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Searching for authentic barbacoa, too-good-to-be-true mole, or quintessential fish tacos? Look no further
From July 2007
By Alexandra Marshall
"This ainâ€™t no Beverly Hills," laughed Lucio "Little Puppet" Aguilar, a Chicano teenager with a shaved head, when I offered a credit card for my food. He was manning the register at ChichÃ©n ItzÃ¡, a Yucatecan restaurant in South Central Los Angelesâ€™ Mercado la Paloma, and frankly, he should have cut me some slack: the Mercado, filled with bakeries and handicrafts, is no off-the-grid hole-in-the-wall. (VENGA A LA CLASE! urged a poster for a nearby yoga studio.) And the spread on the plastic tray in front of me hadnâ€™t fallen off a taco truck: there was kibi, similar to the Lebanese bulgur-wheat pattie; pan de cazÃ³n, a casserole of minced shark meat, beans, and a mild, persimmon-colored tomato sauce stacked four corn tortillaâ€“stories high; couscous pearls; and cochinita pibil, orange juiceâ€“marinated pork shoulder baked in banana leaf with a vivid red sauce made from annatto seeds, with a citrusy warmth that glows in your mouth. To Angelenos raised on Titoâ€™s Tacos drive-thru and cheese-laden combination plates, the Middle Easternâ€“inflected food of the YucatÃ¡n is unrecognizable. But as Little Puppet said, "What we serve is Mexican food, too. America has all kinds of different food. Same thing as us."
I know where heâ€™s coming from. I cut my teeth on bean burritos in West L.A., but Iâ€™ve also lived in the central Mexican state of MichoacÃ¡n and maintained an infatuation with Mexican food since my first trip to a Distrito Federal (DF) diner when I was seven. Iâ€™ve torn into roast goatâ€™s head (the cheek meat is the most delicate on earth), congealed- cowâ€™s-blood tacos, homemade pozole (hominy and, sometimes, pigâ€™s-ear soup), a rainbow of moles, and more iterations of pounded cornmeal than I can recount. With so many inventive, complex dishes having passed over my taste buds, I cannot understand why the food-world intelligentsia does not rank Mexican as one of the great cuisines of the world. And as Little Puppet says, itâ€™s diverse. Mexico encompasses just under 761,000 square miles of mountains, beaches, deserts, and rain forests. Itâ€™s home to 103.3 million people, including many dozens of Indian groups, descendants of African slaves, and mixed-blood mestizos. Mexican kitchens serve everything from the lightest, olive-topped red snapper to the silkiest huitlacoche (corn fungus). Now, as more natives move north for good, the restaurant scene in L.A. is re-creating that regional specificity for immigrants who donâ€™t know when their next trip home might be. Gringos like me are all too happy to pull up a chair and join them. "El Borrego de Oro used to be the only place I could find Hidalgo-style barbacoa," says Jonathan Gold, author of Counter Intelligence, an indispensable guide to the cityâ€™s ethnic restaurants. "Now I can name you twenty places that serve it."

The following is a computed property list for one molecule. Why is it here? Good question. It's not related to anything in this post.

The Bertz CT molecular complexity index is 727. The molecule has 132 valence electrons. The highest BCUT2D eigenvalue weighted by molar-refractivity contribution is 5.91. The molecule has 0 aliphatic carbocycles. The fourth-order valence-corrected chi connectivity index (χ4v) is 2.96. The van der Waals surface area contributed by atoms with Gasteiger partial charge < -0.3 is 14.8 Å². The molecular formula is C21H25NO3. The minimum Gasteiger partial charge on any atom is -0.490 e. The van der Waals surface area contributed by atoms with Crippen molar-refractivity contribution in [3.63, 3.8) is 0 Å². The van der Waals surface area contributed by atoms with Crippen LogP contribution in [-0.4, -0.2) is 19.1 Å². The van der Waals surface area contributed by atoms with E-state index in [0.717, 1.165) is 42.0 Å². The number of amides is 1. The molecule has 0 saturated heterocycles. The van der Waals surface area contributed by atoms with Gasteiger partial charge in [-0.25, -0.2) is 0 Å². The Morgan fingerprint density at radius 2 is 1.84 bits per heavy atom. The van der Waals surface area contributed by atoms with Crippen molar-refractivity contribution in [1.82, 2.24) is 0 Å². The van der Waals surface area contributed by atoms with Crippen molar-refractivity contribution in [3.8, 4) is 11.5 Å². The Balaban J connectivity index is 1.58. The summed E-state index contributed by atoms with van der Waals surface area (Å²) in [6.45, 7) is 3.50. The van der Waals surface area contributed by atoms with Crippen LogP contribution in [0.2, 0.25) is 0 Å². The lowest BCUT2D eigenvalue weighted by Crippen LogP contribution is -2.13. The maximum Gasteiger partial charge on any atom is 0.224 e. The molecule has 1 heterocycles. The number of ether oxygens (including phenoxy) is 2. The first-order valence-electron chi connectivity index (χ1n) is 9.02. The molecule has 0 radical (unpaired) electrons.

One of them is a new expansion of the original El Borrego de Oro ("The Golden Sheep"), in a nondescript East L.A. strip mall, where I went with some friends to refresh my memory. (The last time I ate barbacoa was in the late eighties at a roadhouse just outside Morelia, MichoacÃ¡n.) Since it requires slow-heating a pit of lava rocks to roast maguey leafâ€“wrapped mutton for hours, barbacoa is a weekend meal. If this technique sounds vaguely familiar, it should: itâ€™s American barbecueâ€™s pre-Columbian ancestor. On the afternoon of my visit, packs of single men, families, and teenage girls with heavily tweezed eyebrows braved the fluorescent lighting to hunch protectively over chunks of smoky meat and bowls of rich pan drippings and hominy consommÃ©. A blaring soccer game was interrupted by bursts from a blender making our horchata, a cold drink with fresh nuts, cinnamon, and vanilla. The adventurous (or the hungover) could order tacos de panza, which our waitress euphemistically described as coming from "another part" of the lamb. (Um, the stomach.) Porous panza is not as flavorful as mutton, but for its ability to soak up last nightâ€™s bender (it is stomach, after all), it flies out the door on Sundays. We opted for squash-flower quesadillas. We needed roughage.
On Sundays, only a mile or so separates the sheep from the goat. Travel north from El Borrego de Oro #2 to the heart of Boyle Heights to BirrierÃa Jalisco, which has dished out nothing but roast kid for 30 years. The long tables are so filled with churchgoing couples and three-generation families that the host needs a microphone to control the traffic. I know folks who balk at goat. Why? Itâ€™s low in fat and cholesterol, tangier than lamb, and stays juicy when slow-roasted like the birrierÃas do it. So popular has Guadalajara-style birria becomeâ€”just goat, corn tortillas, raw onions, and chile-spiked consommÃ©â€”that BirrierÃa Jalisco has recently branched out to Lynwood (near Compton) and Las Vegas, and other birrierÃas have sprouted up throughout East L.A. as well.